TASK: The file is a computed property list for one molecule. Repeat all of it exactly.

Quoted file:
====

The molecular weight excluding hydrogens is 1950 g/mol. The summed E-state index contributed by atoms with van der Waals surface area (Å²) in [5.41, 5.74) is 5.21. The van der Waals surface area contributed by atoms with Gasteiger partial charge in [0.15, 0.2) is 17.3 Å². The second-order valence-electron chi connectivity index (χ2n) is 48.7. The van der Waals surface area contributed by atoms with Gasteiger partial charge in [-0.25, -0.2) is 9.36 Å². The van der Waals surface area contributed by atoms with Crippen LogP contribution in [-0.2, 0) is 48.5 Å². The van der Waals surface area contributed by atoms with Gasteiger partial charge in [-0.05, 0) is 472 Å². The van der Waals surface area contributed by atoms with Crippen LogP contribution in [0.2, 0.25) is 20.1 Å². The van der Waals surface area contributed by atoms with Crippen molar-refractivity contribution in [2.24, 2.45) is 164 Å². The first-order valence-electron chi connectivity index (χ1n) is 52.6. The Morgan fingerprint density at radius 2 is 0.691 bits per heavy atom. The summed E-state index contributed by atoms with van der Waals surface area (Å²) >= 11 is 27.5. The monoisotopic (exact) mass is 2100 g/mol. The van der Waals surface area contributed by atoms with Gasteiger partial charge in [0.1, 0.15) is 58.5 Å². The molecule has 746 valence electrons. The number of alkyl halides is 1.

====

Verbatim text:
The molecular weight excluding hydrogens is 1950 g/mol. The summed E-state index contributed by atoms with van der Waals surface area (Å²) in [5.41, 5.74) is 5.21. The van der Waals surface area contributed by atoms with Gasteiger partial charge in [0.15, 0.2) is 17.3 Å². The second-order valence-electron chi connectivity index (χ2n) is 48.7. The van der Waals surface area contributed by atoms with Gasteiger partial charge in [-0.25, -0.2) is 9.36 Å². The van der Waals surface area contributed by atoms with Crippen LogP contribution in [-0.2, 0) is 48.5 Å². The van der Waals surface area contributed by atoms with Gasteiger partial charge in [-0.05, 0) is 472 Å². The van der Waals surface area contributed by atoms with Crippen LogP contribution in [0.2, 0.25) is 20.1 Å². The van der Waals surface area contributed by atoms with Crippen molar-refractivity contribution in [2.24, 2.45) is 164 Å². The first-order valence-electron chi connectivity index (χ1n) is 52.6. The Morgan fingerprint density at radius 2 is 0.691 bits per heavy atom. The summed E-state index contributed by atoms with van der Waals surface area (Å²) >= 11 is 27.5. The monoisotopic (exact) mass is 2100 g/mol. The van der Waals surface area contributed by atoms with Gasteiger partial charge in [0.1, 0.15) is 58.5 Å². The molecule has 746 valence electrons. The number of alkyl halides is 1.